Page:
The Big Thrill: Showing up and showing art at SURTEX 2015 is now little more than two months away. Who’s coming from where and what will they be bringing? More newcomers offer previews of the excitement ahead. ANDIE HANNA, LLC, Columbus, OH
-- A professional fashion and surface designer for more than 15 years now, Andie looks back at her childhood and says, “I could say I was a born designer. I spent countless hours designing clothes and playing dress-up, usually styling my sister with anything from my mom's old clothes to chocolate syrup and sprinkles.”
With a degree in Fashion Design at Kent State U, Andie embarked on a 15+year
career designing apparel and accessories…a journey that took her coast-to-coast, working in Los Angeles as a costume designer and wardrobe stylist and in NYC as a design director for such top brands as Disney, Ralph Lauren and Calvin Klein. In between coasts, she worked for JCPenney, Limited Too, Mossimo Girls at Target, and, most recently as head designer at Thirty-One Gifts.Q: With such a resume in fashion apparel, why surface design now?A:
“Out of necessity, I taught myself textile design and it sort of became a passion. I entered – and won! -- the 2012 Fabric8 contest hosted by Spoonflower and Robert Kaufman. The award included a contract with Robert Kaufman (a new collection launches in July). Winning the contest inspired me to leave my full time job to focus on surface design, freelance work, and being home with my two children.”Q: What inspires you? Do you keep up with trends?A:
“Travel, nature and all things vintage. I really enjoy creating intricate floral and botanical prints…also whimsical children's patterns.
“I do make an effort to keep up with trends…(But) I don't always follow them. Right now, I'm very influenced by texture and color (and) kind of obsessed with gray and muted color, as well as metallics. Also, florals and botanicals.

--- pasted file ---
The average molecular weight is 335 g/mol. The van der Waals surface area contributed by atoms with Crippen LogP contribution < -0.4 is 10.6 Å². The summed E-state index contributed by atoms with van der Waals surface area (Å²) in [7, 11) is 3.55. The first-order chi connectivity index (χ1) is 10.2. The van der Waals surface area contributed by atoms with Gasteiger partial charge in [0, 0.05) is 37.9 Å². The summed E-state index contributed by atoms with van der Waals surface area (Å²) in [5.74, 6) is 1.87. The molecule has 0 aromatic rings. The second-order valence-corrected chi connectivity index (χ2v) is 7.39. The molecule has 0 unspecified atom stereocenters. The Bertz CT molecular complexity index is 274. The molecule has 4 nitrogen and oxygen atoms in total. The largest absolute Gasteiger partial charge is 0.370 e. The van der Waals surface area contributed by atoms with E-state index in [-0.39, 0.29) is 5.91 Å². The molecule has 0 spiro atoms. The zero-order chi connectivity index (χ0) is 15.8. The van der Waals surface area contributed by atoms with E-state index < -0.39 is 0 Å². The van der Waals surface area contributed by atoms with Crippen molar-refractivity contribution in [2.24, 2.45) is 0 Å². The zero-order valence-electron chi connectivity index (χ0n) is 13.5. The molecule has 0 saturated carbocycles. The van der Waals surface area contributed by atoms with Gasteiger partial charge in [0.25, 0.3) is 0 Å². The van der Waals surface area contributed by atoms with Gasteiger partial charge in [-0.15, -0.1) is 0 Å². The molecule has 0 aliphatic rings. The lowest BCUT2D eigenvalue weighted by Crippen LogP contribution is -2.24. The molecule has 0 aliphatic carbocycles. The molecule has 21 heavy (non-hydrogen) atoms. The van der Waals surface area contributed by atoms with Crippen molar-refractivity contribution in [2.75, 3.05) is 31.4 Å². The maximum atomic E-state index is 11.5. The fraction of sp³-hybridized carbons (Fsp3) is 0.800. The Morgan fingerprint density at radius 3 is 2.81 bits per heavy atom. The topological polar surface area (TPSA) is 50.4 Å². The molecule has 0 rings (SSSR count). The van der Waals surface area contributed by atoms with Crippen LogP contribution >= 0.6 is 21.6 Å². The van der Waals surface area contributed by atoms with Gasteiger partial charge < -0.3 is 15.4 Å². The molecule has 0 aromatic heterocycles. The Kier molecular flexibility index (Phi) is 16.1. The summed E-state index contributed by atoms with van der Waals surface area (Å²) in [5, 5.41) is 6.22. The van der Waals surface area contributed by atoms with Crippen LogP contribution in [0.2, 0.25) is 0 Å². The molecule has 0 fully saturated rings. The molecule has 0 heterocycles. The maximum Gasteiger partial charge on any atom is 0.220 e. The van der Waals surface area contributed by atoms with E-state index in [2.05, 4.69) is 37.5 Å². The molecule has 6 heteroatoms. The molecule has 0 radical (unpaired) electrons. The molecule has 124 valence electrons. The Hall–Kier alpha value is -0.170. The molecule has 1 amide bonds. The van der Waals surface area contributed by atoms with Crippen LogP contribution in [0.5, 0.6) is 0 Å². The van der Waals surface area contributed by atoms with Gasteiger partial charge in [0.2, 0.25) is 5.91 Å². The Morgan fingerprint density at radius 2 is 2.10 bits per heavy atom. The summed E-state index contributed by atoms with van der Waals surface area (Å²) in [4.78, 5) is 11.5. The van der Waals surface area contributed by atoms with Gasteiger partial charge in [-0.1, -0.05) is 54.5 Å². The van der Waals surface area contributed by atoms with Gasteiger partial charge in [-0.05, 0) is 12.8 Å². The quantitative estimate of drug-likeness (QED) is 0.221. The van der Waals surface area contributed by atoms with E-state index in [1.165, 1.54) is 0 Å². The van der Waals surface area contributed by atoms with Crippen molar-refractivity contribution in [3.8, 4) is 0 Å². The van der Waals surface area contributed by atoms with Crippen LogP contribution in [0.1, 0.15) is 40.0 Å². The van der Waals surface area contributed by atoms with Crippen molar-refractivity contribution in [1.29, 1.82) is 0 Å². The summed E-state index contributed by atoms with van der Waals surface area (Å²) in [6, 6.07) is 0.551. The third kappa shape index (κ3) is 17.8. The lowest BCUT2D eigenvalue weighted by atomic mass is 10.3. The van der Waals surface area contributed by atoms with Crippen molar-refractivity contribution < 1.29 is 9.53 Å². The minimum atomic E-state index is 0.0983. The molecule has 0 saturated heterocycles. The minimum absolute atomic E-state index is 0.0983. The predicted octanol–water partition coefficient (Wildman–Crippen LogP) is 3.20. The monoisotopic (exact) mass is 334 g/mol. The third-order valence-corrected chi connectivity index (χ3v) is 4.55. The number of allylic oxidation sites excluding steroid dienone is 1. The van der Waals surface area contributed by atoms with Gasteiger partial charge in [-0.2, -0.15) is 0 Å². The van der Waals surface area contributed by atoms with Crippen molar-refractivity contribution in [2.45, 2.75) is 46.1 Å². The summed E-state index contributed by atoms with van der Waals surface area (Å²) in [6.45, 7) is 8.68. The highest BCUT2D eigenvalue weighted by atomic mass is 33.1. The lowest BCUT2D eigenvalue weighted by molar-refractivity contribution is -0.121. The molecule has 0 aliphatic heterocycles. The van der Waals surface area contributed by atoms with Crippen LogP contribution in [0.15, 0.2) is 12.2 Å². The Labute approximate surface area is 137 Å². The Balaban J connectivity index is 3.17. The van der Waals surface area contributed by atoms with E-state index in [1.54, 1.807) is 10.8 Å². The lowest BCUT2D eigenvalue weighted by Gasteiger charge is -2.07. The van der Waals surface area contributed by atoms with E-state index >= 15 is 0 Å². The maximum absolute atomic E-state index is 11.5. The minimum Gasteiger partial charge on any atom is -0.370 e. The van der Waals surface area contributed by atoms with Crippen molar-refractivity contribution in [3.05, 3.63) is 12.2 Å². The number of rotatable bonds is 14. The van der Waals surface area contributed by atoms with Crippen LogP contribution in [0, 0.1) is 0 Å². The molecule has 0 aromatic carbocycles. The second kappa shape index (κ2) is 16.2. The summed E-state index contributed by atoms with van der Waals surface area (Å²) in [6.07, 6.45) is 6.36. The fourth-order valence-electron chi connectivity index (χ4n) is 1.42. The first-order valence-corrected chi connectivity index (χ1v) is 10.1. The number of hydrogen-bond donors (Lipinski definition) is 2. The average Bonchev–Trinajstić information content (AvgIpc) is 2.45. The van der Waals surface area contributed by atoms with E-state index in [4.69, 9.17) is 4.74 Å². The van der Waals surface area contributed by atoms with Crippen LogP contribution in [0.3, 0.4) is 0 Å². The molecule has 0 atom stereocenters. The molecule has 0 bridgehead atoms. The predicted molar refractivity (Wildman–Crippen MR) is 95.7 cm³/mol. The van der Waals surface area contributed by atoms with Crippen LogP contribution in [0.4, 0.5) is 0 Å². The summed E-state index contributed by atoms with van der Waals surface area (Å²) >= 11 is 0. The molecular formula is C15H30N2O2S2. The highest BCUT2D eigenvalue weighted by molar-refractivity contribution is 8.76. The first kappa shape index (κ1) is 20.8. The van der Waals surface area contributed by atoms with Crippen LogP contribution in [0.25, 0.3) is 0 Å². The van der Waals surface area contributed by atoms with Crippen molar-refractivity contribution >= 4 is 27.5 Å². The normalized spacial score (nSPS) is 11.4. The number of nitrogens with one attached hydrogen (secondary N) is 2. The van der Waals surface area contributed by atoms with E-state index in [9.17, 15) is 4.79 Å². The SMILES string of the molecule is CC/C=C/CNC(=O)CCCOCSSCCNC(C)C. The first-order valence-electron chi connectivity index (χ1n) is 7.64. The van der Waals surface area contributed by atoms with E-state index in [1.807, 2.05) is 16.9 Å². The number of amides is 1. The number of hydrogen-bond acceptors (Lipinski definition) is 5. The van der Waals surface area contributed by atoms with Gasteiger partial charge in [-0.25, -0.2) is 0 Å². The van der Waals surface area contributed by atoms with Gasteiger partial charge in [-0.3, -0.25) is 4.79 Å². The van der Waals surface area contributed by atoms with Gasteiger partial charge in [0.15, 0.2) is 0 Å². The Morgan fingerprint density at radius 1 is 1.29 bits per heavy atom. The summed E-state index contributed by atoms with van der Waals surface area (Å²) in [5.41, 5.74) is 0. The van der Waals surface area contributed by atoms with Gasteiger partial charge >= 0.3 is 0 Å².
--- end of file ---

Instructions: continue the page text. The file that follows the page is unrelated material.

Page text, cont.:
“Trends are a funny thing and surface designs can be so personal. I created my "Fox and the Houndstooth" collection for Robert Kaufman right before the fox trend exploded…. It sold really well (and) I have a few updates now, including a girl fox and a sailor fox.
“Sometimes you just have to go with your gut. If you love it, it's likely someone else will, too, regardless of what's trending.”
* * * * *CLOVERLY ART COLLECTIVE, Brooklyn & Irvington, NY, Melbourne, Australia, & London
--Spanning three continents, the Collective coalesced in 2014 when award-winning artists Jennifer Orkin Lewis
), Monika Forsberg
), Kristen Balouch
) and Lyndy Hants
) met in the online art world and decided “to bring their work out into the world together.”
Cloverly (name inspired by a lucky four-leaf clover) offers combined experience across many industries, from textiles to stationery, from large-scale murals to children’s book illustrations. Newest addition to their list of skills: tele-conferencing. It’s taken a lot of that this past year to span several time zones in order to organize their debut at SURTEX 2015.